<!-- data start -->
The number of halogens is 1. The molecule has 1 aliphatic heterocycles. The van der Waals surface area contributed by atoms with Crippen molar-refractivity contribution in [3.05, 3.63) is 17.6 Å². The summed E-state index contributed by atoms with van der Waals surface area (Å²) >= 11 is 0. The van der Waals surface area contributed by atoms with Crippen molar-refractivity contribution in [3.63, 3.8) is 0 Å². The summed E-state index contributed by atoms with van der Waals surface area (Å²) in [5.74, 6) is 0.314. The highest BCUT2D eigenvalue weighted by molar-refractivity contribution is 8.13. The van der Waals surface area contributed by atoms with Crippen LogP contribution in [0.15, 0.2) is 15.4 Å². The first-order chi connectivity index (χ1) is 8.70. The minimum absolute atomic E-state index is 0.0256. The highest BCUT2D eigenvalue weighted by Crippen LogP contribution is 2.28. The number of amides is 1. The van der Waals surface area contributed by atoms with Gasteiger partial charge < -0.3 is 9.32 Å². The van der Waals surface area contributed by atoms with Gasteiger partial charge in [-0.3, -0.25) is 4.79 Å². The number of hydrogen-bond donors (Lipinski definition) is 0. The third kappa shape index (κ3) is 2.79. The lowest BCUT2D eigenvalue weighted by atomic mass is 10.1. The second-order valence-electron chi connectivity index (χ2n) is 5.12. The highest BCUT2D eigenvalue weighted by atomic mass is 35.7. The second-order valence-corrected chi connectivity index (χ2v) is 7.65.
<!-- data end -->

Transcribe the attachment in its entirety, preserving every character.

The number of halogens is 1. The molecule has 1 aliphatic heterocycles. The van der Waals surface area contributed by atoms with Crippen molar-refractivity contribution in [3.05, 3.63) is 17.6 Å². The summed E-state index contributed by atoms with van der Waals surface area (Å²) >= 11 is 0. The van der Waals surface area contributed by atoms with Crippen molar-refractivity contribution in [3.63, 3.8) is 0 Å². The summed E-state index contributed by atoms with van der Waals surface area (Å²) in [5.74, 6) is 0.314. The highest BCUT2D eigenvalue weighted by molar-refractivity contribution is 8.13. The van der Waals surface area contributed by atoms with Crippen LogP contribution in [0.15, 0.2) is 15.4 Å². The first-order chi connectivity index (χ1) is 8.70. The minimum absolute atomic E-state index is 0.0256. The highest BCUT2D eigenvalue weighted by Crippen LogP contribution is 2.28. The number of amides is 1. The van der Waals surface area contributed by atoms with Gasteiger partial charge < -0.3 is 9.32 Å². The van der Waals surface area contributed by atoms with Gasteiger partial charge in [-0.3, -0.25) is 4.79 Å². The number of hydrogen-bond donors (Lipinski definition) is 0. The third kappa shape index (κ3) is 2.79. The lowest BCUT2D eigenvalue weighted by atomic mass is 10.1. The second-order valence-electron chi connectivity index (χ2n) is 5.12. The highest BCUT2D eigenvalue weighted by atomic mass is 35.7. The second-order valence-corrected chi connectivity index (χ2v) is 7.65.